"Faster than a beer-league softball player! More powerful than the disapproval of your peer group! Longer than the average school bus! Able to look into second-story windows without straining itself!"

Sunday, August 31, 2014

The Amazing Four-Sided Herringboned Ice Cream Cone (with creamy polyp center?)

The farther back you go, the less familiar the lifeforms. Obvious, no? And yet the pattern is not a simple one to one relationship. For example, the Cambrian was a relatively brief time in which the invertebrates collectively decided that "anything goes" and did their darnedest to fulfill that maxim. Many groups didn't hack it and disappeared before the Ordovician. From the Ordovician to the Permian, the shallow seas were filled with bryozoans, brachiopods, and crinoids, with growing numbers of rugose and tabulate corals, mollusks, and fish. The dominant groups of the Paleozoic were greatly reduced or wiped out altogether at the end of the Permian. Almost all of the enigmatic or otherwise difficult-to-classify groups kicked the bucket by the Permian–Triassic extinction, with a few exceptions such as the bellerophont snails (or monoplacophorans), the conodonts, and today's entry, which all persisted into the Triassic for reasons known only to them. The post-Cambrian bryo-brach-crinoid seafloor communities were replaced by Mesozoic communities dominated by mollusks, stony corals, echinoids (sea urchins), and cartilaginous and bony fish. With the end-Cretaceous subtraction of the ammonites, belemnites, certain groups of bivalves, and marine reptiles, and the addition of marine mammals, this becomes the typical modern marine assemblage. Today, many of the extinct Paleozoic groups appear strange, which is a bit unfair because they were just being the best filter feeders/detritivores/algal symbionts they could, and because there are plenty of unusual things alive in the ocean this very instant. Some of them, however, seemingly went out of their way to stand out. One example follows below the fold.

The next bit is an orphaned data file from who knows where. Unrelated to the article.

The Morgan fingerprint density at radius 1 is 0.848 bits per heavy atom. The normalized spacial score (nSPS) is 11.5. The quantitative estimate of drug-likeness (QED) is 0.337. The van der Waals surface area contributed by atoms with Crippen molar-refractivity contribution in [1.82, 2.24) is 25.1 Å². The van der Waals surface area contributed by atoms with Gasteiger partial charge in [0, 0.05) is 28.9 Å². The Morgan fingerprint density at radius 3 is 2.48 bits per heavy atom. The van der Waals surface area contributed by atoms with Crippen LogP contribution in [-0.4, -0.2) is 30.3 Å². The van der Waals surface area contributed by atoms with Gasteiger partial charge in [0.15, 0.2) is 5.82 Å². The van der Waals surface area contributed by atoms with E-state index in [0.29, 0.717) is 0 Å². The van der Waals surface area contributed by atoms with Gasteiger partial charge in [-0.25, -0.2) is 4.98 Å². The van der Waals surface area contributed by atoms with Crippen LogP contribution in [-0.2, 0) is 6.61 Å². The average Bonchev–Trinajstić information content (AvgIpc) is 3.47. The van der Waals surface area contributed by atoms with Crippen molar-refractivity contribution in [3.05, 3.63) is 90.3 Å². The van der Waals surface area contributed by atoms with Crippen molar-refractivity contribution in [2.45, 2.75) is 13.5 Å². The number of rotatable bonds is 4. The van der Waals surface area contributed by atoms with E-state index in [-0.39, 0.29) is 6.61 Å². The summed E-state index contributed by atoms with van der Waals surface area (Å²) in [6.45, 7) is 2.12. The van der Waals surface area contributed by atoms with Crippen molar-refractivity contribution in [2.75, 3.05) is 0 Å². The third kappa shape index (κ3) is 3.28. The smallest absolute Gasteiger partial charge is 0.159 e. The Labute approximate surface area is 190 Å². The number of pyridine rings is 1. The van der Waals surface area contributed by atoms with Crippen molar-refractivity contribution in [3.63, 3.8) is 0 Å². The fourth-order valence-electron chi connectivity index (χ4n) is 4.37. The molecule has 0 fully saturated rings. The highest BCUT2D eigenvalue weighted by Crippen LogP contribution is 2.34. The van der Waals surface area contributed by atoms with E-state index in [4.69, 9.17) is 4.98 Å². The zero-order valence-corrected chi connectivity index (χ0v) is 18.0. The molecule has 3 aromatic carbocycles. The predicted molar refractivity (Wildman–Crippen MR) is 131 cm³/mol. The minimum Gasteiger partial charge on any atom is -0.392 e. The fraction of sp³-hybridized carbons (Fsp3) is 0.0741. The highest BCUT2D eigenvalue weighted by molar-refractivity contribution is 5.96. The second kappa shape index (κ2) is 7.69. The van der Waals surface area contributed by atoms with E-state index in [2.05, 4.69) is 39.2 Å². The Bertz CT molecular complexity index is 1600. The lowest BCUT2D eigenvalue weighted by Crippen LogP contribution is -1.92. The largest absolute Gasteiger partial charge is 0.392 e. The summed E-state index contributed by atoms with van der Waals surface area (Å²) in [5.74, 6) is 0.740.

Saturday, August 23, 2014

Corals of the Twin Cities

The Ordovician seas of the Twin Cities would have been unfamiliar in a lot of ways. There were no sharks, no bony fish, no marine mammals, no seabirds. No driftwood bobbed in the water. There were no octopuses or true squids, no lobsters or crabs scuttling about. The kings of the echinoderms were not sea stars, brittle stars, and sea urchins, but crinoids. A diver would see a Lilliputian sea-scape featuring cm-scale brachiopods, profusions of bryozoans, and "forests" of sea lilies, traversed by trilobites. Snails, of course, would provide a common point of reference. "Are there no corals?" you ask, thumbing through your waterproof guidebook as you try to figure out if you have just stepped on an inarticulate brachiopod, a bivalve, or a monoplacophoran. Well, yes, there are corals; it's just they are all representatives of groups that have been extinct since the end of the Permian (that pesky Permian–Triassic extinction).